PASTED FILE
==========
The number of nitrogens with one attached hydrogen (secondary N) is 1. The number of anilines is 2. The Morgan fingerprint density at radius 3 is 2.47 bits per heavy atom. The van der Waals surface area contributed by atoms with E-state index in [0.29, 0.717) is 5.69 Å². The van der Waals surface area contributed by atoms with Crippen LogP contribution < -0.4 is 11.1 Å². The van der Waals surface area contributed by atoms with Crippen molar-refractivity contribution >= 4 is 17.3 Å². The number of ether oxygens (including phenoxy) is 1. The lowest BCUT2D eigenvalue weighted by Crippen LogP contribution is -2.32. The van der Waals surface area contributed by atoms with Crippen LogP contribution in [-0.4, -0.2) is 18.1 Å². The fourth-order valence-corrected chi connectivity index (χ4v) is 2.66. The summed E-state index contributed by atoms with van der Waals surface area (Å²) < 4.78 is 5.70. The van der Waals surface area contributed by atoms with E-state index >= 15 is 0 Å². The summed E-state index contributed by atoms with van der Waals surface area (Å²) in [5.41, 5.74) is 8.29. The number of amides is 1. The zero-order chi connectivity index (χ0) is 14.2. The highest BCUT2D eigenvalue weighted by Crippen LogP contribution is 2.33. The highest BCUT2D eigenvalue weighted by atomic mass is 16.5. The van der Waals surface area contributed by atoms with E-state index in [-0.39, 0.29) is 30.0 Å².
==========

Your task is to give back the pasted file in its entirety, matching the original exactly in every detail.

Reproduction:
The number of nitrogens with one attached hydrogen (secondary N) is 1. The number of anilines is 2. The Morgan fingerprint density at radius 3 is 2.47 bits per heavy atom. The van der Waals surface area contributed by atoms with E-state index in [0.29, 0.717) is 5.69 Å². The van der Waals surface area contributed by atoms with Crippen LogP contribution < -0.4 is 11.1 Å². The van der Waals surface area contributed by atoms with Crippen molar-refractivity contribution >= 4 is 17.3 Å². The number of ether oxygens (including phenoxy) is 1. The lowest BCUT2D eigenvalue weighted by Crippen LogP contribution is -2.32. The van der Waals surface area contributed by atoms with Crippen LogP contribution in [-0.4, -0.2) is 18.1 Å². The fourth-order valence-corrected chi connectivity index (χ4v) is 2.66. The summed E-state index contributed by atoms with van der Waals surface area (Å²) < 4.78 is 5.70. The van der Waals surface area contributed by atoms with E-state index >= 15 is 0 Å². The summed E-state index contributed by atoms with van der Waals surface area (Å²) in [5.41, 5.74) is 8.29. The number of amides is 1. The zero-order chi connectivity index (χ0) is 14.2. The highest BCUT2D eigenvalue weighted by Crippen LogP contribution is 2.33. The highest BCUT2D eigenvalue weighted by atomic mass is 16.5. The van der Waals surface area contributed by atoms with E-state index in [-0.39, 0.29) is 30.0 Å².